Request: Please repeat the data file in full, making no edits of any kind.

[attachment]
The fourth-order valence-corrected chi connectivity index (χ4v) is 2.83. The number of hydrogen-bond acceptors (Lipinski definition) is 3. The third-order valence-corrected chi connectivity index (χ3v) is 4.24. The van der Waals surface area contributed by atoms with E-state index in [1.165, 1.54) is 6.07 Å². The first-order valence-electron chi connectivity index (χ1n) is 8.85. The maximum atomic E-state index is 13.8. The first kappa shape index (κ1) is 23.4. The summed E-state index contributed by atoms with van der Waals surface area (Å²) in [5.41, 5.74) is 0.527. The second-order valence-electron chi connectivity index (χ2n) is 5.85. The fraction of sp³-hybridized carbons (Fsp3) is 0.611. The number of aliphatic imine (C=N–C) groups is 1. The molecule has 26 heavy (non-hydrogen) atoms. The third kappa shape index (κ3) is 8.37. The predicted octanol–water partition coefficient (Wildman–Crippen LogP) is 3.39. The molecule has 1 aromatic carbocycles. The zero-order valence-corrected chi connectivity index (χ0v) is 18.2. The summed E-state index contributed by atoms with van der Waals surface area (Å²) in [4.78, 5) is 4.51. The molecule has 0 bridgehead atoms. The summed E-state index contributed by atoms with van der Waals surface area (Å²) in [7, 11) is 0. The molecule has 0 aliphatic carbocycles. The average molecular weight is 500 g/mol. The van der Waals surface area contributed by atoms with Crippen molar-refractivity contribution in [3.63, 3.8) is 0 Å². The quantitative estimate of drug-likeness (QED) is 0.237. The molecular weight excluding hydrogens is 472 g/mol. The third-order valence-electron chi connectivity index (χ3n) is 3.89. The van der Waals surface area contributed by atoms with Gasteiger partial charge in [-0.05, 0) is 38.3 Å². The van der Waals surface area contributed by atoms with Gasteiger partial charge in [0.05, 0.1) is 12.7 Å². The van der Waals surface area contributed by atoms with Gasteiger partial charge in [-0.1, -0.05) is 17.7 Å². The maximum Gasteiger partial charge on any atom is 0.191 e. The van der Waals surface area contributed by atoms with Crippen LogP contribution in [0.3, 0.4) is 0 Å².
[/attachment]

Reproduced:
The fourth-order valence-corrected chi connectivity index (χ4v) is 2.83. The number of hydrogen-bond acceptors (Lipinski definition) is 3. The third-order valence-corrected chi connectivity index (χ3v) is 4.24. The van der Waals surface area contributed by atoms with E-state index in [1.165, 1.54) is 6.07 Å². The first-order valence-electron chi connectivity index (χ1n) is 8.85. The maximum atomic E-state index is 13.8. The first kappa shape index (κ1) is 23.4. The summed E-state index contributed by atoms with van der Waals surface area (Å²) in [5.41, 5.74) is 0.527. The second-order valence-electron chi connectivity index (χ2n) is 5.85. The fraction of sp³-hybridized carbons (Fsp3) is 0.611. The number of aliphatic imine (C=N–C) groups is 1. The molecule has 26 heavy (non-hydrogen) atoms. The third kappa shape index (κ3) is 8.37. The predicted octanol–water partition coefficient (Wildman–Crippen LogP) is 3.39. The molecule has 1 aromatic carbocycles. The zero-order valence-corrected chi connectivity index (χ0v) is 18.2. The summed E-state index contributed by atoms with van der Waals surface area (Å²) in [4.78, 5) is 4.51. The molecule has 0 bridgehead atoms. The summed E-state index contributed by atoms with van der Waals surface area (Å²) in [7, 11) is 0. The molecule has 0 aliphatic carbocycles. The average molecular weight is 500 g/mol. The van der Waals surface area contributed by atoms with Crippen molar-refractivity contribution in [3.63, 3.8) is 0 Å². The quantitative estimate of drug-likeness (QED) is 0.237. The molecular weight excluding hydrogens is 472 g/mol. The third-order valence-electron chi connectivity index (χ3n) is 3.89. The van der Waals surface area contributed by atoms with Gasteiger partial charge in [-0.05, 0) is 38.3 Å². The van der Waals surface area contributed by atoms with Gasteiger partial charge in [0.05, 0.1) is 12.7 Å². The van der Waals surface area contributed by atoms with Gasteiger partial charge in [-0.1, -0.05) is 17.7 Å². The maximum Gasteiger partial charge on any atom is 0.191 e. The van der Waals surface area contributed by atoms with Crippen LogP contribution in [0.3, 0.4) is 0 Å².